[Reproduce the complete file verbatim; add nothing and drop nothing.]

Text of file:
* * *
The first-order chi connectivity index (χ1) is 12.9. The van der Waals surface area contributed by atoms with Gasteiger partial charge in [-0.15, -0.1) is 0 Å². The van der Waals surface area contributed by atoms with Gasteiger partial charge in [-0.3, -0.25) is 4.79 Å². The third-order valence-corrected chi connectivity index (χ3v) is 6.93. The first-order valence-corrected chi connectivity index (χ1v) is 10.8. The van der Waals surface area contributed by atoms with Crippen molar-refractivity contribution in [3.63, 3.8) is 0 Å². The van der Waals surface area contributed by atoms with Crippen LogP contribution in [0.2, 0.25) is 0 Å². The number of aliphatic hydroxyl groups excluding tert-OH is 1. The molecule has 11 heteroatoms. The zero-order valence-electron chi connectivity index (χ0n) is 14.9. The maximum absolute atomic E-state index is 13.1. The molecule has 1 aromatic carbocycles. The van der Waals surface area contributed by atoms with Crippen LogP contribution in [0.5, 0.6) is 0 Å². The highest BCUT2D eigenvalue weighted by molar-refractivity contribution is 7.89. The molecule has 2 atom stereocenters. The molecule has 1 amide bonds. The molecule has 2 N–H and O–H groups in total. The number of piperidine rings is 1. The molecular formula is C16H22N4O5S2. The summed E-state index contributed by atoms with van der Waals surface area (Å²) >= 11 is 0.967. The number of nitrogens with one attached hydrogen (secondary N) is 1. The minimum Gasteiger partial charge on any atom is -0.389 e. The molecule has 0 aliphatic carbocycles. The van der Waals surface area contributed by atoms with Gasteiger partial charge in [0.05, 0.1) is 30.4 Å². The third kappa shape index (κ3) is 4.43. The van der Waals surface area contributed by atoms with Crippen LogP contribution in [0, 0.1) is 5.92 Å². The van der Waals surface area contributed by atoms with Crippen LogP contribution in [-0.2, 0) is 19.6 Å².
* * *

The first-order chi connectivity index (χ1) is 12.9. The van der Waals surface area contributed by atoms with Gasteiger partial charge in [-0.15, -0.1) is 0 Å². The van der Waals surface area contributed by atoms with Gasteiger partial charge in [-0.3, -0.25) is 4.79 Å². The third-order valence-corrected chi connectivity index (χ3v) is 6.93. The first-order valence-corrected chi connectivity index (χ1v) is 10.8. The van der Waals surface area contributed by atoms with Crippen molar-refractivity contribution in [3.63, 3.8) is 0 Å². The van der Waals surface area contributed by atoms with Crippen LogP contribution in [0.2, 0.25) is 0 Å². The number of aliphatic hydroxyl groups excluding tert-OH is 1. The molecule has 11 heteroatoms. The zero-order valence-electron chi connectivity index (χ0n) is 14.9. The maximum absolute atomic E-state index is 13.1. The molecule has 1 aromatic carbocycles. The van der Waals surface area contributed by atoms with Crippen LogP contribution in [0.5, 0.6) is 0 Å². The highest BCUT2D eigenvalue weighted by molar-refractivity contribution is 7.89. The molecule has 2 atom stereocenters. The molecule has 1 amide bonds. The molecule has 2 N–H and O–H groups in total. The number of piperidine rings is 1. The molecular formula is C16H22N4O5S2. The summed E-state index contributed by atoms with van der Waals surface area (Å²) >= 11 is 0.967. The number of nitrogens with one attached hydrogen (secondary N) is 1. The minimum Gasteiger partial charge on any atom is -0.389 e. The molecule has 0 aliphatic carbocycles. The van der Waals surface area contributed by atoms with Gasteiger partial charge in [0.05, 0.1) is 30.4 Å². The third kappa shape index (κ3) is 4.43. The van der Waals surface area contributed by atoms with Crippen LogP contribution in [0, 0.1) is 5.92 Å². The van der Waals surface area contributed by atoms with Crippen LogP contribution in [-0.2, 0) is 19.6 Å².